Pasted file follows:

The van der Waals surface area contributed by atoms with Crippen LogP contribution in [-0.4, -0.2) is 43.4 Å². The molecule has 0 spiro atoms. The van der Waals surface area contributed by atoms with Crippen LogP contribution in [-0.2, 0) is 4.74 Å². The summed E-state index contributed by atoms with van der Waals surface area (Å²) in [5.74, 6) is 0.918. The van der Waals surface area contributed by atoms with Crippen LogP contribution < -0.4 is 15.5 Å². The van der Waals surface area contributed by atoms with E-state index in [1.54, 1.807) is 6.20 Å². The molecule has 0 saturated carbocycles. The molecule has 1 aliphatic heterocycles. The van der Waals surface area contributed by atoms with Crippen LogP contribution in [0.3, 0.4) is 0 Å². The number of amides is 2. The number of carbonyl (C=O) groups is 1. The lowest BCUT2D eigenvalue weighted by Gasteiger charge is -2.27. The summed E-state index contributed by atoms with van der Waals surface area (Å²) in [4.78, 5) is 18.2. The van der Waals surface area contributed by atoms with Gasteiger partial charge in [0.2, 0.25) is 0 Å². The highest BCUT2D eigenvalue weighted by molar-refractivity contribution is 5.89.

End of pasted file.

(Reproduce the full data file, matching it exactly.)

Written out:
The van der Waals surface area contributed by atoms with Crippen LogP contribution in [-0.4, -0.2) is 43.4 Å². The molecule has 0 spiro atoms. The van der Waals surface area contributed by atoms with Crippen LogP contribution in [-0.2, 0) is 4.74 Å². The summed E-state index contributed by atoms with van der Waals surface area (Å²) in [5.74, 6) is 0.918. The van der Waals surface area contributed by atoms with Crippen LogP contribution < -0.4 is 15.5 Å². The van der Waals surface area contributed by atoms with E-state index in [1.54, 1.807) is 6.20 Å². The molecule has 0 saturated carbocycles. The molecule has 1 aliphatic heterocycles. The van der Waals surface area contributed by atoms with Crippen LogP contribution in [0.3, 0.4) is 0 Å². The number of amides is 2. The number of carbonyl (C=O) groups is 1. The lowest BCUT2D eigenvalue weighted by Gasteiger charge is -2.27. The summed E-state index contributed by atoms with van der Waals surface area (Å²) in [4.78, 5) is 18.2. The van der Waals surface area contributed by atoms with Gasteiger partial charge in [0.2, 0.25) is 0 Å². The highest BCUT2D eigenvalue weighted by molar-refractivity contribution is 5.89.